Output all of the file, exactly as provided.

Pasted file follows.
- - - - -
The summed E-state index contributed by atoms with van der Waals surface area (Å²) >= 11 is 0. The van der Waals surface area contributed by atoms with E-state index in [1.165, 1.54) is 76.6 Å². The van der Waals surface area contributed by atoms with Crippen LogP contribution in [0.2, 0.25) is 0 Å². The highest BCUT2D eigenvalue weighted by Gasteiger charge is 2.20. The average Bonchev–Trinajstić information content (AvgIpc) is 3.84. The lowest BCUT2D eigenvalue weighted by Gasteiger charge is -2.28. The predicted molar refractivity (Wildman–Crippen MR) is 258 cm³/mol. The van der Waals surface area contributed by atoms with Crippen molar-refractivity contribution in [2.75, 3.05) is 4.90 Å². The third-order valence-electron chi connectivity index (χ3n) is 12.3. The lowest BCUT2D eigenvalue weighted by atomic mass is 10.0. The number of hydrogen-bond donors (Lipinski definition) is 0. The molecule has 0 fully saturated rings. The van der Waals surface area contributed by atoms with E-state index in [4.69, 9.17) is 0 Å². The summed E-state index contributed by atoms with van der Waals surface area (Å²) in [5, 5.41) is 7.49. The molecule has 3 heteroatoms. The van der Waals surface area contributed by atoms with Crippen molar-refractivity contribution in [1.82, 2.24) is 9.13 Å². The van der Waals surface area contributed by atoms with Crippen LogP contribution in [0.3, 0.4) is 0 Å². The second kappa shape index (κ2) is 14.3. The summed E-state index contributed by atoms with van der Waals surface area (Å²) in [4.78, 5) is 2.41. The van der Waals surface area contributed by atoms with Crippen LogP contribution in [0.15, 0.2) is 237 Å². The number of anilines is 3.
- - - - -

The summed E-state index contributed by atoms with van der Waals surface area (Å²) >= 11 is 0. The van der Waals surface area contributed by atoms with E-state index in [1.165, 1.54) is 76.6 Å². The van der Waals surface area contributed by atoms with Crippen LogP contribution in [0.2, 0.25) is 0 Å². The highest BCUT2D eigenvalue weighted by Gasteiger charge is 2.20. The average Bonchev–Trinajstić information content (AvgIpc) is 3.84. The lowest BCUT2D eigenvalue weighted by Gasteiger charge is -2.28. The predicted molar refractivity (Wildman–Crippen MR) is 258 cm³/mol. The van der Waals surface area contributed by atoms with Crippen molar-refractivity contribution in [2.75, 3.05) is 4.90 Å². The third-order valence-electron chi connectivity index (χ3n) is 12.3. The lowest BCUT2D eigenvalue weighted by atomic mass is 10.0. The number of hydrogen-bond donors (Lipinski definition) is 0. The molecule has 0 fully saturated rings. The van der Waals surface area contributed by atoms with E-state index in [4.69, 9.17) is 0 Å². The summed E-state index contributed by atoms with van der Waals surface area (Å²) in [5, 5.41) is 7.49. The molecule has 3 heteroatoms. The van der Waals surface area contributed by atoms with Crippen molar-refractivity contribution in [1.82, 2.24) is 9.13 Å². The van der Waals surface area contributed by atoms with Crippen LogP contribution in [0.3, 0.4) is 0 Å². The second kappa shape index (κ2) is 14.3. The summed E-state index contributed by atoms with van der Waals surface area (Å²) in [4.78, 5) is 2.41. The van der Waals surface area contributed by atoms with Crippen LogP contribution in [0.15, 0.2) is 237 Å². The number of anilines is 3.